By Fred Biketi
The size of the window of opportunity depends on the degree and scope of societal demands and that is exactly what Peter Kasaine, a resident of Nkoile location near Bulls Eye trading centre did to deal with the biting shortage of water in the area.
Armed with the experience he has acquired over the years while working as a civil servant in the water sector, Kasaine took on the task with relative ease.
Accessing underground water in Kajiado is no mean task; it takes time and money to access the liquid that is over 200 meters deep.
To undertake the task, one must be prepared both financially and psychologically because the chance of not getting water after spending a lot of money in an exercise that takes months to drill boreholes is never discounted.
And so Kasaine took a bank loan to undertake the task described by his wife Jane, “as very expensive and challenging” that was completed in December last year.
“We invested over Sh2 million to drill a 230-metres deep borehole, purchased 51 solar panels to pump the water, laid pipes and also installed tanks to store the water which flows through gravity because the source near our house is on high ground,” said Mrs Kasaine.
In total, Kasaine pumps 22 cubic meres of water per hour which converts to 22,000 litres of water.
The solar panels are also very expensive because they have power output ratings from 250 to 400 watts, depending on panel size and how well they convert sunlight into energy.
Mrs Kasaine is happy that they managed to install the panels otherwise the cost of running the pump using electricity could have been transferred to consumers making the water costly and unaffordable to most people especially poor farmers.
With two pipes, one serving people collecting water for domestic use and the other a large herds of cows owned by people living around Nkoile trading centre, popularly known as Bulls Eye, the water collection yard is always a beehive of activity.
“We charge Sh5 per 20 litre jerrican for domestic users and Sh30 per head for those who bring their cattle here to drink water daily,” says Mrs Kasaine.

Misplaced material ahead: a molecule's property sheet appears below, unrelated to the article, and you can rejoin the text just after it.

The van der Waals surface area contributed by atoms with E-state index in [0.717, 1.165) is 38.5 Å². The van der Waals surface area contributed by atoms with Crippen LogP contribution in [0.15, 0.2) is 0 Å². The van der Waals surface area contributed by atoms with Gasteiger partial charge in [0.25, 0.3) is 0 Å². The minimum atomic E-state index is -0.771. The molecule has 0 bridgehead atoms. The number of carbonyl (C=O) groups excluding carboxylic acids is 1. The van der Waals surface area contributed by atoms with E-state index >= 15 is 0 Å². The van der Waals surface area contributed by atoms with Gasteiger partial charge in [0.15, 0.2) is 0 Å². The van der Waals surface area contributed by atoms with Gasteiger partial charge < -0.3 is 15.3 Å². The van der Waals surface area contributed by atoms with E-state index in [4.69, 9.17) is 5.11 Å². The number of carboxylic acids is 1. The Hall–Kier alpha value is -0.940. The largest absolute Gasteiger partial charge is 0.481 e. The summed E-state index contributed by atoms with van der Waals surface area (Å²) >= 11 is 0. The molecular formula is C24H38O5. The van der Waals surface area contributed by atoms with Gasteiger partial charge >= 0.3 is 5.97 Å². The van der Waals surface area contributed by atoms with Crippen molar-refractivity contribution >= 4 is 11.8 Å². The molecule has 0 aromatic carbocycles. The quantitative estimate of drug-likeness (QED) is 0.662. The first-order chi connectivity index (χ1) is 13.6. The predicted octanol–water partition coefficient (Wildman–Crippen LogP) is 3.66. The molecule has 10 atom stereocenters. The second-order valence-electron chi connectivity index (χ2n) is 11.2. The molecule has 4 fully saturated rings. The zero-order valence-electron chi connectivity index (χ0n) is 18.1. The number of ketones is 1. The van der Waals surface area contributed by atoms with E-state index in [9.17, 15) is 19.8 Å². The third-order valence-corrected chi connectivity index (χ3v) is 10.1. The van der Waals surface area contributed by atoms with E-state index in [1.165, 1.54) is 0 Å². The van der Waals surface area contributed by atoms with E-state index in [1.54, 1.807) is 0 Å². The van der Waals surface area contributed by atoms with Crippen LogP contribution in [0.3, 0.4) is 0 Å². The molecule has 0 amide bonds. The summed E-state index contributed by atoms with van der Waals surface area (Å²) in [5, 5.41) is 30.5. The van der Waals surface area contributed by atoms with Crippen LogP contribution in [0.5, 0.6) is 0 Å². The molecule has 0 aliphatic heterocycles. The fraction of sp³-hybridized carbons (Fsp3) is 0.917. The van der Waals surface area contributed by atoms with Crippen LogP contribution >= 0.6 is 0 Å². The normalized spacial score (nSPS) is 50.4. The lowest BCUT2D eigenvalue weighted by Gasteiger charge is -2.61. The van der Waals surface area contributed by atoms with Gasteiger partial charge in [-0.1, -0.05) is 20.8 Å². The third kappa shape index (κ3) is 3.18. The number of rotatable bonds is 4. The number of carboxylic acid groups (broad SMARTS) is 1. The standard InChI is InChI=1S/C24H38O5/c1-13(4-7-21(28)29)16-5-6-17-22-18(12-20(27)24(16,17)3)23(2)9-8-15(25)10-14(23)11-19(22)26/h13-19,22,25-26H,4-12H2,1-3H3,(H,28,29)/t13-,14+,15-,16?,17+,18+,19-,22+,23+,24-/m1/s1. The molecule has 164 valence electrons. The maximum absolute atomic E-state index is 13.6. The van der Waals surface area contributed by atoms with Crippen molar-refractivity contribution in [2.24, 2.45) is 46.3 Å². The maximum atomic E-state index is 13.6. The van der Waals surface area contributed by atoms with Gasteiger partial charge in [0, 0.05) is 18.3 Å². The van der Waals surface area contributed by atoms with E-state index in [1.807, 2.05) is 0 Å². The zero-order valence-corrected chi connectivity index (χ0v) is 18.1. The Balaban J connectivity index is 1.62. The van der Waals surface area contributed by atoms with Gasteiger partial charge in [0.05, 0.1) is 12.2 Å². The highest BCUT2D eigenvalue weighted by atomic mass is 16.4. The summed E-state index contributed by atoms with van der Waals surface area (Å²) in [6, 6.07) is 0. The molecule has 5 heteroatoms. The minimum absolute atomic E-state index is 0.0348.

At intervals of between one and two hours, water boozer trucks from Ilbissil owned by vendors pop in to collect water from the disposal area that sits about 20 metres away, across a murrum road passing near the home.
Although the Ilbissil area also has community boreholes constructed through donor support and operated by attendants employed by the County government, many people prefer using Kasaine’s water because it is not salty and it is also very affordable.
The family does not collect cash from users because all, including farmers who must provide records of how many cows they bring every day to drink water are registered and are expected to make payments monthly.
“Business is not bad but it is also more of a service to the community because of the big loan amounting to over Sh2 million that we are currently serving. So it will take time before we begin earning profit from this project,” says Mrs Kasaine.
Among the high profile users of water supplied from Kasaine’s pump, is former Registra of the High Court Jacob Ole Kipury.
The water supply by Kasaine has had a very big impact in the area because Masai pastoralists were losing a lot of animals during drought due to lack of water but they have at least managed to maintain their stocks because of the project.
“We lost a lot of animals over the years, making it difficult to now find a person owning over 50 cows but with the steady supply of water we are slowly getting back although it will take time,” said Moses Kooshopa, a resident of Ilbissil.